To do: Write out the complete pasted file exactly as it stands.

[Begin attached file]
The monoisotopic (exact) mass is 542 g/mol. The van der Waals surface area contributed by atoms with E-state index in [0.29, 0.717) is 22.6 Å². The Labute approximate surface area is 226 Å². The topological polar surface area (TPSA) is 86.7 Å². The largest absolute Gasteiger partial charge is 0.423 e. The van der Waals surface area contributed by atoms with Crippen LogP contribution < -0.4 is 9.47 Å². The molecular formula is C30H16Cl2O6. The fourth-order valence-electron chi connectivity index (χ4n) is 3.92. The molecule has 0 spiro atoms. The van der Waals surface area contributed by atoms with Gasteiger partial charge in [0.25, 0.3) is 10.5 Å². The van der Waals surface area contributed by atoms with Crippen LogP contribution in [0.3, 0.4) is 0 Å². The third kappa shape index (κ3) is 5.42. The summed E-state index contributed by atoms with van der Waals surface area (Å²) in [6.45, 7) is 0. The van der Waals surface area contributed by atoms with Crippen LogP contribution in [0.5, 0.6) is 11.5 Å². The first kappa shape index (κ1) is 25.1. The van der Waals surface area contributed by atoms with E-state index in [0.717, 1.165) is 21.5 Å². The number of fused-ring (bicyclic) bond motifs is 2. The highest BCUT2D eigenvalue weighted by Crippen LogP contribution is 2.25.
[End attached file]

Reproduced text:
The monoisotopic (exact) mass is 542 g/mol. The van der Waals surface area contributed by atoms with E-state index in [0.29, 0.717) is 22.6 Å². The Labute approximate surface area is 226 Å². The topological polar surface area (TPSA) is 86.7 Å². The largest absolute Gasteiger partial charge is 0.423 e. The van der Waals surface area contributed by atoms with Crippen LogP contribution < -0.4 is 9.47 Å². The molecular formula is C30H16Cl2O6. The fourth-order valence-electron chi connectivity index (χ4n) is 3.92. The molecule has 0 spiro atoms. The van der Waals surface area contributed by atoms with Gasteiger partial charge in [0.25, 0.3) is 10.5 Å². The van der Waals surface area contributed by atoms with Crippen LogP contribution in [0.3, 0.4) is 0 Å². The third kappa shape index (κ3) is 5.42. The summed E-state index contributed by atoms with van der Waals surface area (Å²) in [6.45, 7) is 0. The van der Waals surface area contributed by atoms with Crippen LogP contribution in [0.5, 0.6) is 11.5 Å². The first kappa shape index (κ1) is 25.1. The van der Waals surface area contributed by atoms with E-state index in [0.717, 1.165) is 21.5 Å². The number of fused-ring (bicyclic) bond motifs is 2. The highest BCUT2D eigenvalue weighted by Crippen LogP contribution is 2.25.